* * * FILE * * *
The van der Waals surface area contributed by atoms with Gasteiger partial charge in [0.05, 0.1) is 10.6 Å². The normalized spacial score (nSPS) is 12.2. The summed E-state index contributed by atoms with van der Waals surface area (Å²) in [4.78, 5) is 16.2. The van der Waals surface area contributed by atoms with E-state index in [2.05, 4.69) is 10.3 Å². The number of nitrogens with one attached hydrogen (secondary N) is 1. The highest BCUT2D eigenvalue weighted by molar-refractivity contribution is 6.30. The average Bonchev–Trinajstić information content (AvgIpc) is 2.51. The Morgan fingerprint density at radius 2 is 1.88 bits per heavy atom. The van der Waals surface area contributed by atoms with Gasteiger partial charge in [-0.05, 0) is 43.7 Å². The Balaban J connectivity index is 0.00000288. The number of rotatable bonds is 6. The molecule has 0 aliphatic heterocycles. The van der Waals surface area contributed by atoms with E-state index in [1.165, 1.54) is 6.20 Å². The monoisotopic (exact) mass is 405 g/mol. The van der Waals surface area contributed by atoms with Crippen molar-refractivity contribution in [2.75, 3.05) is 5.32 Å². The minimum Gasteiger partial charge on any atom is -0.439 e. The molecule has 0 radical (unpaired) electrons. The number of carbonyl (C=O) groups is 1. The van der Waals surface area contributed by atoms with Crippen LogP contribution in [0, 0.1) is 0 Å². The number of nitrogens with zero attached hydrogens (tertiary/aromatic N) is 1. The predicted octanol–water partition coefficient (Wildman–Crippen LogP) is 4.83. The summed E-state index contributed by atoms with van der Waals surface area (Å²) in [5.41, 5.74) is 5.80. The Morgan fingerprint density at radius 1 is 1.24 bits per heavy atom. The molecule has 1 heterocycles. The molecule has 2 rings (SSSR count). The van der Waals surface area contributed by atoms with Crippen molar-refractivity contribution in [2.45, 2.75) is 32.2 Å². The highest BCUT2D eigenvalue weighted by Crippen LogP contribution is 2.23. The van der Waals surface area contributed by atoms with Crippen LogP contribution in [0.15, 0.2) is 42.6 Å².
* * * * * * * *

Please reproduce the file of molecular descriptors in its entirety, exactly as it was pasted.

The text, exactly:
The van der Waals surface area contributed by atoms with Gasteiger partial charge in [0.05, 0.1) is 10.6 Å². The normalized spacial score (nSPS) is 12.2. The summed E-state index contributed by atoms with van der Waals surface area (Å²) in [4.78, 5) is 16.2. The van der Waals surface area contributed by atoms with E-state index in [2.05, 4.69) is 10.3 Å². The number of nitrogens with one attached hydrogen (secondary N) is 1. The highest BCUT2D eigenvalue weighted by molar-refractivity contribution is 6.30. The average Bonchev–Trinajstić information content (AvgIpc) is 2.51. The Morgan fingerprint density at radius 2 is 1.88 bits per heavy atom. The van der Waals surface area contributed by atoms with Gasteiger partial charge in [-0.05, 0) is 43.7 Å². The Balaban J connectivity index is 0.00000288. The number of rotatable bonds is 6. The molecule has 0 aliphatic heterocycles. The van der Waals surface area contributed by atoms with E-state index in [1.165, 1.54) is 6.20 Å². The monoisotopic (exact) mass is 405 g/mol. The van der Waals surface area contributed by atoms with Crippen molar-refractivity contribution in [2.75, 3.05) is 5.32 Å². The minimum Gasteiger partial charge on any atom is -0.439 e. The molecule has 0 radical (unpaired) electrons. The number of carbonyl (C=O) groups is 1. The van der Waals surface area contributed by atoms with Crippen LogP contribution in [0, 0.1) is 0 Å². The number of nitrogens with zero attached hydrogens (tertiary/aromatic N) is 1. The predicted octanol–water partition coefficient (Wildman–Crippen LogP) is 4.83. The summed E-state index contributed by atoms with van der Waals surface area (Å²) in [5.41, 5.74) is 5.80. The Morgan fingerprint density at radius 1 is 1.24 bits per heavy atom. The molecule has 1 heterocycles. The molecule has 2 rings (SSSR count). The van der Waals surface area contributed by atoms with Crippen molar-refractivity contribution in [2.45, 2.75) is 32.2 Å². The highest BCUT2D eigenvalue weighted by Crippen LogP contribution is 2.23. The van der Waals surface area contributed by atoms with Crippen LogP contribution in [0.15, 0.2) is 42.6 Å².